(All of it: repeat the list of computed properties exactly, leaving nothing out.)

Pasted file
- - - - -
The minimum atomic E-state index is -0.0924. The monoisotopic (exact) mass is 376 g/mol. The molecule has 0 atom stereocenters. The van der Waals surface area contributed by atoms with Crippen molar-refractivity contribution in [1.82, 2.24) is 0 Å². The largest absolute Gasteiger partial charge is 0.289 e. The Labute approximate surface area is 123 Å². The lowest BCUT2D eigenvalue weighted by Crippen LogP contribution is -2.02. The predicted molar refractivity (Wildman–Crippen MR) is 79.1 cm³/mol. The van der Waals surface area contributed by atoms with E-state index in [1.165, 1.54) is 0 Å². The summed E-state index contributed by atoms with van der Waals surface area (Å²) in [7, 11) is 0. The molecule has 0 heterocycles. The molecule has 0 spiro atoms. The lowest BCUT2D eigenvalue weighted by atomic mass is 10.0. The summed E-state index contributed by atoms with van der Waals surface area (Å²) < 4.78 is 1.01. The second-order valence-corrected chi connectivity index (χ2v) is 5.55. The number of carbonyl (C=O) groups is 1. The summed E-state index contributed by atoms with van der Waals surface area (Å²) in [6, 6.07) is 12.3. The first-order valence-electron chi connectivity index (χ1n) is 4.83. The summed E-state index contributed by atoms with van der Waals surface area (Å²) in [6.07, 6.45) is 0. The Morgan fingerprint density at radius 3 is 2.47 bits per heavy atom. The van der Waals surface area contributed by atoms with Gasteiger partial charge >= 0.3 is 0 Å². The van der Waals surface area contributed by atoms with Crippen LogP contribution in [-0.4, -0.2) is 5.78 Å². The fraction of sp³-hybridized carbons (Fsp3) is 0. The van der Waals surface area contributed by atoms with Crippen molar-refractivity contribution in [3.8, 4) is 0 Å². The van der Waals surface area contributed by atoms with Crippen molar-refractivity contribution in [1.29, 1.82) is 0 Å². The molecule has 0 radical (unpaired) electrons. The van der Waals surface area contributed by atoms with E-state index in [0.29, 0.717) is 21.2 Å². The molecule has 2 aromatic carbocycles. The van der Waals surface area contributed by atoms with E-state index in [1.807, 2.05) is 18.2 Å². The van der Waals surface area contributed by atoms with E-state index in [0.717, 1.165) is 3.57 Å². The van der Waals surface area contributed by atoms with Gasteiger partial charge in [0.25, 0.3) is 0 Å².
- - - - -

The minimum atomic E-state index is -0.0924. The monoisotopic (exact) mass is 376 g/mol. The molecule has 0 atom stereocenters. The van der Waals surface area contributed by atoms with Crippen molar-refractivity contribution in [1.82, 2.24) is 0 Å². The largest absolute Gasteiger partial charge is 0.289 e. The Labute approximate surface area is 123 Å². The lowest BCUT2D eigenvalue weighted by Crippen LogP contribution is -2.02. The predicted molar refractivity (Wildman–Crippen MR) is 79.1 cm³/mol. The van der Waals surface area contributed by atoms with E-state index in [1.165, 1.54) is 0 Å². The summed E-state index contributed by atoms with van der Waals surface area (Å²) in [7, 11) is 0. The molecule has 0 heterocycles. The molecule has 0 spiro atoms. The lowest BCUT2D eigenvalue weighted by atomic mass is 10.0. The summed E-state index contributed by atoms with van der Waals surface area (Å²) < 4.78 is 1.01. The second-order valence-corrected chi connectivity index (χ2v) is 5.55. The number of carbonyl (C=O) groups is 1. The summed E-state index contributed by atoms with van der Waals surface area (Å²) in [6, 6.07) is 12.3. The first-order valence-electron chi connectivity index (χ1n) is 4.83. The summed E-state index contributed by atoms with van der Waals surface area (Å²) in [6.07, 6.45) is 0. The Morgan fingerprint density at radius 3 is 2.47 bits per heavy atom. The van der Waals surface area contributed by atoms with Gasteiger partial charge >= 0.3 is 0 Å². The van der Waals surface area contributed by atoms with Crippen LogP contribution in [-0.4, -0.2) is 5.78 Å². The fraction of sp³-hybridized carbons (Fsp3) is 0. The van der Waals surface area contributed by atoms with Crippen molar-refractivity contribution in [3.8, 4) is 0 Å². The van der Waals surface area contributed by atoms with Crippen molar-refractivity contribution in [1.29, 1.82) is 0 Å². The molecule has 0 radical (unpaired) electrons. The van der Waals surface area contributed by atoms with E-state index in [0.29, 0.717) is 21.2 Å². The molecule has 2 aromatic carbocycles. The van der Waals surface area contributed by atoms with E-state index in [1.807, 2.05) is 18.2 Å². The van der Waals surface area contributed by atoms with E-state index in [0.717, 1.165) is 3.57 Å². The van der Waals surface area contributed by atoms with Gasteiger partial charge in [0.25, 0.3) is 0 Å².